Maserati’s lineup at the time was comprised of the mid-engined V-8 powered Bora, its V-6 cousin, the Merak, and the front-engined Khamsin, also a V-8.
DeTomaso wanted to inject some life and interest into the model roster and needed a “new” car…fast. The Biturbo generations of cars were some years away yet.
He reached into his DeTomaso lineup and snatched the Longchamp. The bodywork went to Frua for a tune-up, where the new front and rear fascias were grafted on, but most of the crisply pressed sheet metal was retained.
There were numerous detail changes: a small character line was added at the trailing edge of the roof and some chrome detail bits here and there. Out went the Detroit V-8; in went Maserati’s own 4-cam, all-aluminum, Webber carbed 4.2 liter V-8. Tack on new badging, and presto…instant Maserati. The Kyalami appeared in 1976 as a ’77/78 model and was sold through about 1983.
No Spyder or GTS model was offered.
The car received a horsepower injection in the form of Maser’s 4.9 liter V-8 after it was in production a few years, better to motivate the Kyalami’s 3800 pounds. Most were 5-speed manuals, a few ran automatics. Maserati built 198 examples through 1983, the Kyalami also never being officially imported to the U.S.
Driving the cars might be likened to dating twin sisters: they look pretty much the same. While some personality characteristics are similar, there are enough significant differences to tell them apart and keep things interesting. In both cars, the ride imparts a solid, well-controlled feel. Steering feedback is good, though perhaps a bit light on center.
Handling is relatively flat and inspires confidence, but as the limits approach, the car’s heft begins to take over with gentle understeer and somebody roll setting in.
The Longchamp’s Ford V-8 provides hassle-free power, good low-end torque, and healthy American muscle car notes from the Ansa exhaust. Think Italian Mach 1.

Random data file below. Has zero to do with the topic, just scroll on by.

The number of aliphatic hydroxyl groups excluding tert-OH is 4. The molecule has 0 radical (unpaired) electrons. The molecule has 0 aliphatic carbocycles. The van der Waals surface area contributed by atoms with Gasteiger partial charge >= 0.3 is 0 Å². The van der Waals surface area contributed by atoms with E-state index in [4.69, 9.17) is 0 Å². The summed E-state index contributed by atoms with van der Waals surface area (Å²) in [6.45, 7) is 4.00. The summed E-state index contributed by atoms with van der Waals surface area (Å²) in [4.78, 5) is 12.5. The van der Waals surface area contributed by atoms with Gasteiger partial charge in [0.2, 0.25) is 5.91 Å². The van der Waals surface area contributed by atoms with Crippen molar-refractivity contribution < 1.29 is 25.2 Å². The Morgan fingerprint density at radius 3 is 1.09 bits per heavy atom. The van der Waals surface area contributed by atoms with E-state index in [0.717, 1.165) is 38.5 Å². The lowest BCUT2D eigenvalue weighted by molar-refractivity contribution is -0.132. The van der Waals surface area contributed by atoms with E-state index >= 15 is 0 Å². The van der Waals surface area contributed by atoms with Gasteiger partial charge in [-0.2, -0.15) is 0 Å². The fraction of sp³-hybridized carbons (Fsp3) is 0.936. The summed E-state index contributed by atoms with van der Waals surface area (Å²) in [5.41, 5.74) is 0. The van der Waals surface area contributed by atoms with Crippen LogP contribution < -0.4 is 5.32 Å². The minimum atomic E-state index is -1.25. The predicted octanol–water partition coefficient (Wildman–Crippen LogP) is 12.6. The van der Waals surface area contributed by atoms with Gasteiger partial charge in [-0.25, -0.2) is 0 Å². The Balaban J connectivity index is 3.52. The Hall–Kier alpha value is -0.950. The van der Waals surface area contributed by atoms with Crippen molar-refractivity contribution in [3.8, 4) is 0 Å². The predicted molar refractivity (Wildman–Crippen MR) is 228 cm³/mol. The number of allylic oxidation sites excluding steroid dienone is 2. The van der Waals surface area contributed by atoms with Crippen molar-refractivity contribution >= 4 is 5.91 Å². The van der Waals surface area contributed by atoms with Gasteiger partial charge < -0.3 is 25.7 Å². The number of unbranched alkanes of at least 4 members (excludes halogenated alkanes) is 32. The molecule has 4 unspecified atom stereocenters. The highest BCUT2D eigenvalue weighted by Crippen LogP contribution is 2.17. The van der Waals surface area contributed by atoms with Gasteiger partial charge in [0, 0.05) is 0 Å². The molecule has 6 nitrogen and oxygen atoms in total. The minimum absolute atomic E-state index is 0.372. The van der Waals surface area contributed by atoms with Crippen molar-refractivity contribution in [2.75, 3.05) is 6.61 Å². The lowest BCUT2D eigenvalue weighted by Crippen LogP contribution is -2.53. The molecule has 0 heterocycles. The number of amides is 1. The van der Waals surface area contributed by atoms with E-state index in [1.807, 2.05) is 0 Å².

The character of the Maserati 4-cam is more polished: smoother, quieter at lower RPMs, and a much more willing revver. At full chat, the noise made by the race-bred V-8 sucking through all those Webbers is melodious, to say the least (think Maserati), and the 5-speed increases the fun factor. Either way, you end up with a comfortable, powerful cruiser for four that doesn’t really feel like a twenty-year-old car.
Initially, neither machine was popular in exotic car circles. The Longchamp was written off as a nice-but-not-truly exotic hybrid, and the Kyalami chastised as a half-breed not deserving of the Maserati trident.
Both have grown in stature more recently as the Kyalami stands a bit taller than the early Biturbo V-6 series cars, and the Longchamp has become somewhat prized amongst DeTomaso enthusiasts.
Should De Tomaso, Frua, and Maserati be criticized for a little badge engineering and engine swapping? Only if you will pick on other “cousins,” such as the Lexus LS300/Toyota Camry, Lincoln Continental/Ford Taurus, and Rolls-Royce and Bentley, for doing the very same thing for many years.